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Shifting Seas: New Challenges and Opportunities for Forests, People and the Climate

This report from the Environmental Paper Network (EPN) reveals the social and environmental developments in an industry that is expanding to produce new products – such as tissue disposables, food service and e-commerce packaging – and into new markets, as global consumption dangerously grows.

“In Europe and North America we consume far more than our fair share of the world’s paper. More than half of all paper is used for packaging and other throwaway products, and it is the biggest component of waste streams, so it should be easy for us to use less. We must reduce so that people in other regions can get access to the benefits of paper without causing further increases in global production,” said Mandy Haggith, Coordinator of EPN-International and lead author of the report’s chapter on paper consumption. “This report makes clear that the social and environmental impacts of current global production are unsustainable.”

From fibre sourcing to energy consumption to waste, the industry has a massive global footprint. While many companies are engaging in responsible supply chain efforts to address these impacts, not all paper is created equal.

The State of the Global Paper Industry is a civil society review of the social and environmental performance of the paper industry, including our ability to achieve international climate targets, informed by 145 organizations in 36 countries. The 2018 report, Shifting Seas, assesses the industry’s impacts on people and planet. Its assessment is structured according to the goals of the EPN’s Global Paper Vision, informing on trends in consumption, recycled content, social responsibility, responsible virgin fibre sourcing, greenhouse gas emissions, clean production and transparency.

Key findings include:

  • Paper consumption is at unsustainable levels and globally it is steadily increasing, particularly in Asia, while remaining at unequal levels of access in some parts of the world, particularly Africa.
  • Increasing production in response to new market demand is driving development of new virgin-fibre pulp mills, especially in Asia, Africa and South America. The EPN’s new live online map is a resource to help track the expansion and the proximity of mills to Intact Forest Landscapes.
  • Expansion is resulting in numerous social conflicts in many nations including Brazil, Indonesia, Canada, India, Chile and Mozambique.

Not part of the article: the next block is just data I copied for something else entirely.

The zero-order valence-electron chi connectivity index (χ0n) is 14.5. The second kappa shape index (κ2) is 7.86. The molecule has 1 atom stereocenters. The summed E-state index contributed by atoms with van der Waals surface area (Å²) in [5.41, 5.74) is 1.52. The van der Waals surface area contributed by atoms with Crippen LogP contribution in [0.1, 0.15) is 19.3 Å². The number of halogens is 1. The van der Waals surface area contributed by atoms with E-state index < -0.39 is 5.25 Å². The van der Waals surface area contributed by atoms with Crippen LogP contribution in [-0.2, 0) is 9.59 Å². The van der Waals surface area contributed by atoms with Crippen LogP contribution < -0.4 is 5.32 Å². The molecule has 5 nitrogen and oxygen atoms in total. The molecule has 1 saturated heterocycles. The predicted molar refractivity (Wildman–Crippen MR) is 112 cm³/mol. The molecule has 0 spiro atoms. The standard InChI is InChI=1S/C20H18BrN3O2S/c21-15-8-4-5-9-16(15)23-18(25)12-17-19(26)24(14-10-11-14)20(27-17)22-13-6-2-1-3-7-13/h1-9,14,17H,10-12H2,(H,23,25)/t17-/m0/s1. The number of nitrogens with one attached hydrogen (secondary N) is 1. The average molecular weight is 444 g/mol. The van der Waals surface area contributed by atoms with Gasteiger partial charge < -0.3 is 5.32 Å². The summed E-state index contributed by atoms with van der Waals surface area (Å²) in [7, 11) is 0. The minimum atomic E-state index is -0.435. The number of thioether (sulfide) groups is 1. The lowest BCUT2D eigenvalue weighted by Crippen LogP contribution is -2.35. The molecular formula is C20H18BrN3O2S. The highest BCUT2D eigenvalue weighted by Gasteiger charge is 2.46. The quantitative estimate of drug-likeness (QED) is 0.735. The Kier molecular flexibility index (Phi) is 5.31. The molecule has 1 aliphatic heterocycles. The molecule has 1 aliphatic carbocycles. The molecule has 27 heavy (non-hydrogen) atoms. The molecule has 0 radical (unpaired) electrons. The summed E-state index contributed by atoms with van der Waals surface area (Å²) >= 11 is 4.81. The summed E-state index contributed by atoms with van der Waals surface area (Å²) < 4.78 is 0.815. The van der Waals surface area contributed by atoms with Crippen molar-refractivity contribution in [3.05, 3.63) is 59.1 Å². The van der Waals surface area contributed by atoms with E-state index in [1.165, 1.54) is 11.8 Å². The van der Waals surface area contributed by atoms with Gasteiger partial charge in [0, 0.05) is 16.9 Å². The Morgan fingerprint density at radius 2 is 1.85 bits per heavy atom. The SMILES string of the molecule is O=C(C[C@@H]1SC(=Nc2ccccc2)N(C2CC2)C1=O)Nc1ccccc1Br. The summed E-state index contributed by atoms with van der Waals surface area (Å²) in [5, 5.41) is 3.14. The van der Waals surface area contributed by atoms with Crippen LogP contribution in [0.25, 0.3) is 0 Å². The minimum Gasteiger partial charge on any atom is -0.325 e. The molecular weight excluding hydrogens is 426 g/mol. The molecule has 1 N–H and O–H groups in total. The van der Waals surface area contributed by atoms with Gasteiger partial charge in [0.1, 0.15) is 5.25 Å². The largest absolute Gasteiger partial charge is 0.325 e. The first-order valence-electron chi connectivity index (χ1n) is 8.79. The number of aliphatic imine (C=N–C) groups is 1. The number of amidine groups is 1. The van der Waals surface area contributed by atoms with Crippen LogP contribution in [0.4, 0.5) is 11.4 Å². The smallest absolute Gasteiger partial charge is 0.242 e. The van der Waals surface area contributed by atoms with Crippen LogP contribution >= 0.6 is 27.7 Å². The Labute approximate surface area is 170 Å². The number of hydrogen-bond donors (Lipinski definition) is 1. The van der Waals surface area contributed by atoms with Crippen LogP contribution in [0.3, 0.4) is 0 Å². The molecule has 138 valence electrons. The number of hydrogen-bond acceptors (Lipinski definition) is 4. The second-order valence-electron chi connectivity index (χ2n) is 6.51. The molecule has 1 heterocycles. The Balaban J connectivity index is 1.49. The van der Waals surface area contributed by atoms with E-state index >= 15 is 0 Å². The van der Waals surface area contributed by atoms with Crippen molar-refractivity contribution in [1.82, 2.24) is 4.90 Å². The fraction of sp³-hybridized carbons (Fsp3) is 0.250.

• The industry has substantial climate change impacts and critical opportunities for reducing greenhouse gas emissions through better land management and fibre choices need to be seized, urgently.
  • Corporate social responsibility commitments and purchasing policies have continued to proliferate and have helped to drive some specific social and environmental improvements ‘on-the-ground,’ but execution, transparency and progress on many voluntary commitments is lagging.
  • There are significant gaps in data availability globally, between regions, and across topics, and challenges in comparing data due to lack of standardisation.

“It is clear from our report that right now is a pivotal moment for China and other Asian countries to be innovative and careful to balance rising consumption and production of paper with environmental responsibility,” said Zhang Huiying, Coordinator of EPN-China.

“This report shows that all stakeholders must increase efforts and provide real leadership in order to reduce paper’s impacts on communities, forests, biodiversity and the climate,” said Joshua Martin, Director of EPN-North America. “Many in the paper industry aggressively promote the idea that all paper is produced and consumed sustainably, but increasingly consumers and industry leaders know that the landscape is much more complex. This is an industry that is growing, migrating and changing, so that means all hands-on deck to collectively solve these challenges and realise our vision for a paper industry that contributes to a healthy, just and sustainable future.”

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